(Yangon) Footage has emerged of onlookers ducking for cover as shots are fired at protests in a town in Myanmar’s southeast against a military coup, demanding the release of deposed leader Aung San Suu Kyi.
Live videos posted to Facebook on Sunday afternoon show people hiding as armed, uniformed soldiers move up the street to break up protests in Myawaddy, near the border with Thailand.
Shots can be heard as the crowd of approximately 200 duck down.
Thousands of protesters have taken to the streets over the weekend, including Myanmar’s largest city, Yangon, to protest against the ousting of the civilian government by the country’s military.
According to the BBC protesters “poured in” along the main road north of Yangon, mainly younger men and women and many dressed in the red colour of the National League for Democracy (NLD), the party ousted last Monday and run by Ms Suu Kyi.
Red balloons were also visible from the crowd while motorists blew horns and passengers held up photos of Ms Suu Kyi.
It’s not yet known whether the shots heard are from live bullets or other, less lethal munitions designed to break up the crowd. It is also unclear if there are any casualties, but demonstrations across the country to oppose the coup had been so far peaceful.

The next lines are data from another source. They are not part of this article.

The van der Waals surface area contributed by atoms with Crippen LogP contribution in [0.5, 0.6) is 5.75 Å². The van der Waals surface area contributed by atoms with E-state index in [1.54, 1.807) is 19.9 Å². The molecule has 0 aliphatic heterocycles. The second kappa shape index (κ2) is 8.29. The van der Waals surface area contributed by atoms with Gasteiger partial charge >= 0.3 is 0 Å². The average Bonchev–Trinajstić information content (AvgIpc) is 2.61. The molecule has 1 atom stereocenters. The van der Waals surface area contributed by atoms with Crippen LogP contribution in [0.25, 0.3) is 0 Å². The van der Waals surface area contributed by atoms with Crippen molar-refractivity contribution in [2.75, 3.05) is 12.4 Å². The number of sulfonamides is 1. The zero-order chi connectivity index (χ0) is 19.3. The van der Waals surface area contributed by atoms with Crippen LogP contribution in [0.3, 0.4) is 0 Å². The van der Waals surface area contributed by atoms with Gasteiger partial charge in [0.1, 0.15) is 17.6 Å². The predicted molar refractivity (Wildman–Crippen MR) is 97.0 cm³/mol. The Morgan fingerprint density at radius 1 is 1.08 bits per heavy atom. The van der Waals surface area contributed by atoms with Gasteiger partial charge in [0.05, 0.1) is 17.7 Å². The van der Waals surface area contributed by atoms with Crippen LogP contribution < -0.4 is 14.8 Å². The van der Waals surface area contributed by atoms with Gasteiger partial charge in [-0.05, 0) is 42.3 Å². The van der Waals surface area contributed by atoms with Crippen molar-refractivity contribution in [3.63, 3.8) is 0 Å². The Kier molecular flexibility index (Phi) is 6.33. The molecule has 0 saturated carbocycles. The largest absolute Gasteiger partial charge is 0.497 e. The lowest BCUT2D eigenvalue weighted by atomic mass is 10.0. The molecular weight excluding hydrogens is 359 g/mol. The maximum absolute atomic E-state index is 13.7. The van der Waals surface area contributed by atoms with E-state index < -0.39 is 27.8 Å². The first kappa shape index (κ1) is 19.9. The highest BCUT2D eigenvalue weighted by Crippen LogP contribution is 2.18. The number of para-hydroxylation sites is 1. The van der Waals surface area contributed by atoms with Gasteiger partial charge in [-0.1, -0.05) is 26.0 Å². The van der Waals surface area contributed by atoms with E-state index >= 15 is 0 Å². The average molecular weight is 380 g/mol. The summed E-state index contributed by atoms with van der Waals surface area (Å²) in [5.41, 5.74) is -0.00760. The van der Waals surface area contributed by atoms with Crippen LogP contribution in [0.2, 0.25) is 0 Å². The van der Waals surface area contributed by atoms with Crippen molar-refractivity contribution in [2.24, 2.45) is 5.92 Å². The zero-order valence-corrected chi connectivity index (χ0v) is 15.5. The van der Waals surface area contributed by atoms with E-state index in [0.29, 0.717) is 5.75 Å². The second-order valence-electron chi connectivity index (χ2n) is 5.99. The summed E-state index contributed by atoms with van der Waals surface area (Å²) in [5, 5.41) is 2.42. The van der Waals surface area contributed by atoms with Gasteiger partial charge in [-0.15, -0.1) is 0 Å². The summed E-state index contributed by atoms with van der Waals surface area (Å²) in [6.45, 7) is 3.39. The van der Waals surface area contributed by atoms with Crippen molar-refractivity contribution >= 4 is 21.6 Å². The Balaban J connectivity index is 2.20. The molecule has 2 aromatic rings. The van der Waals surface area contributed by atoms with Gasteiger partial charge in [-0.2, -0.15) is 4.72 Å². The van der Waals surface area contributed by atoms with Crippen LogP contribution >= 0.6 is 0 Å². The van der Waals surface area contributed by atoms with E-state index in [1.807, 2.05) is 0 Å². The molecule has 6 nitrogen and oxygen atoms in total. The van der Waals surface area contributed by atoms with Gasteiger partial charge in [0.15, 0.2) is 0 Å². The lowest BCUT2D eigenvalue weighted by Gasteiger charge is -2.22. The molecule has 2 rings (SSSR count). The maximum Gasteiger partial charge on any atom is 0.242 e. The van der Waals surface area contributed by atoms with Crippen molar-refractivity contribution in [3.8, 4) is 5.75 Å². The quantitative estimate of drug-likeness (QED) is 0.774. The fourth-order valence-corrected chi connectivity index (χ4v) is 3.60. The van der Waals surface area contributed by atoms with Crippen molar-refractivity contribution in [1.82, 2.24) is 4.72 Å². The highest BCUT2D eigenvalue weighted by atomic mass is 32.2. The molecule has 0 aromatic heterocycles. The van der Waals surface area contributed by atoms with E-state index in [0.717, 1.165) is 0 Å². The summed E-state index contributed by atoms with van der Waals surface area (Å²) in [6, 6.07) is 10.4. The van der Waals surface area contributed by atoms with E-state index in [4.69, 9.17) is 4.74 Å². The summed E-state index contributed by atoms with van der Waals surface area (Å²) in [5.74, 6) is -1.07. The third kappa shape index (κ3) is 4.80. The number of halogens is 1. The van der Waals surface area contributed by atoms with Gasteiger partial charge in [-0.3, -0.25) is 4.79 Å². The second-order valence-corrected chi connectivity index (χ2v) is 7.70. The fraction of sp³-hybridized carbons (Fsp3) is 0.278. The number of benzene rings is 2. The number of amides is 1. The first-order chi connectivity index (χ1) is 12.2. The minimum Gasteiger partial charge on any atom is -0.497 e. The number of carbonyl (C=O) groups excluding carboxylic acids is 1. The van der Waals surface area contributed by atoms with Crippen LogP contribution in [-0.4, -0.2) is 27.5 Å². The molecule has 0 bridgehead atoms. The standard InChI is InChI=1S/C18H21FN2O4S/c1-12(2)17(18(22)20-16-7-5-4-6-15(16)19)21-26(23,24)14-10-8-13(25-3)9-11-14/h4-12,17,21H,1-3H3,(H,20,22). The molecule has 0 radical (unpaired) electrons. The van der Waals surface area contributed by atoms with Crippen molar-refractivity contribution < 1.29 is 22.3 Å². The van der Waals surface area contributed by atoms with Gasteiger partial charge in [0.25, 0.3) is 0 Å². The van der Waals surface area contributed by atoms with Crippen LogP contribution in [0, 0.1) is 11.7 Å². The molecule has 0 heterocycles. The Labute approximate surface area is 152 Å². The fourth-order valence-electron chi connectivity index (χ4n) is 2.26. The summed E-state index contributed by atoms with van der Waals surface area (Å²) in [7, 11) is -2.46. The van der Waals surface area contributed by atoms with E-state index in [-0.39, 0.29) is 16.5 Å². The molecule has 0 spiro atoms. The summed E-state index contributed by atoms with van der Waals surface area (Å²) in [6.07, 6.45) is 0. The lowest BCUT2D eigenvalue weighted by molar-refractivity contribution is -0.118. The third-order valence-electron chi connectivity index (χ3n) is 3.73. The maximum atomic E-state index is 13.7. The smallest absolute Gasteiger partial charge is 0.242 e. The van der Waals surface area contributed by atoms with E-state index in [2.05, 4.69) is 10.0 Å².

Ms Suu Kyi was deposed by the military at the start of February over allegations of election rigging, and has since been charged for possessing allegedly illegally imported walkie talkies.
Ms Suu Kyi’s party, the NLD, secured a landslide victory in the country’s November election, winning more than 80 per cent of the votes.
“Respect our vote,” read one of the banners as protesters marched, through the city shouting anti military slogans.
The military is yet to present convincing evidence to back up their claims of electoral fraud.
Association of Southeast Asian Nations Parliamentarians for Human Rights chair Charles Santiago said the charges were “an absurd move by the junta to try to legitimise their illegal power grab”.
Myanmar President Win Myint has also been detained and accused of breaking coronavirus rules while meeting with people on the campaign trail.